BUFFALO, N.Y. (WIVB) - The weekend murder of a Buffalo tow truck operator raises serious questions about "cut-throat" competition in the city.
Police Commissioner Dan Derenda says they are making progress in their investigation into the murder of tow truck driver Corddaryl Henley. The father of six was shot as he drove his truck along Walden Avenue, Saturday afternoon, and crashed into the side of a house.
Robert Corsi, owner of Chase Towing, said, "Yeah there's always threats amongst the drivers. Rival companies are always trying to get that tow."
Corsi says competition between drivers for private tows is intense. And Henley might have been the target of a rival operator.
The 25-year-old worked for Corsi until a few months ago, when he went to work for Patriarch Towing on Doat Street.
"I've been threatened myself at the scene of an accident. I have been threatened to be stabbed, my family has been threatened. There was a driver stabbed a couple of years ago," Corsi said.
The owner of Patriarch Towing declined an on-camera interview, but he did tell News 4 he was with Henley hours before the shooting, and Henley did not say anything that would lead him to believe his life or personal safety was in danger.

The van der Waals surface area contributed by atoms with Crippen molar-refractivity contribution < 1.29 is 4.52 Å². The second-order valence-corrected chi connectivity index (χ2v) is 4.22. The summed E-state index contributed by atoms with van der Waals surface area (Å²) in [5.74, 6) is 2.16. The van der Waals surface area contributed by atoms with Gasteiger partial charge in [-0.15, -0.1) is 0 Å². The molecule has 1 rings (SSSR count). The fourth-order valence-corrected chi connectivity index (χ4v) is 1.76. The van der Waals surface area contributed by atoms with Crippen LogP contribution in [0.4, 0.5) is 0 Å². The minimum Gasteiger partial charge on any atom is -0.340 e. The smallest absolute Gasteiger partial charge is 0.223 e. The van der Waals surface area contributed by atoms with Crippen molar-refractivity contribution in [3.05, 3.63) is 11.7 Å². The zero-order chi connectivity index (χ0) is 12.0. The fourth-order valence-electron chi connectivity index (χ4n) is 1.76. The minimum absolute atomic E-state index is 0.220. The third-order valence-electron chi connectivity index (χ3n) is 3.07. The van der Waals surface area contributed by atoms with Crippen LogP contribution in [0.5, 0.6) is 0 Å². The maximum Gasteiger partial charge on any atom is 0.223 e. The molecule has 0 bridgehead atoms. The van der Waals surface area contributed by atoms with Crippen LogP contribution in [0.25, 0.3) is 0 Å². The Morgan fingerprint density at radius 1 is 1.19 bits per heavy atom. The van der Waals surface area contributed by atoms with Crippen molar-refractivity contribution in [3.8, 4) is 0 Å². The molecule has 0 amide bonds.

City officials are now re-visiting a law that's been on the books for 40 years that authorizes Buffalo Police to more closely regulate tow truck operators and maybe make the job safer.
Derenda said, "The department has never implemented what was put on the books in 1974, and it was revised in 2001, but I don't know what the revisions were. We are going to look at it, we are going to look at all possible options."
North District Councilman Joseph Golombek urged, "Bring the professionals down, let them hash it out themselves, and then move forward from there."
If you can help Buffalo Police find Henley's killer, police are asking that you call or text their confidential tipline at 847-2255.
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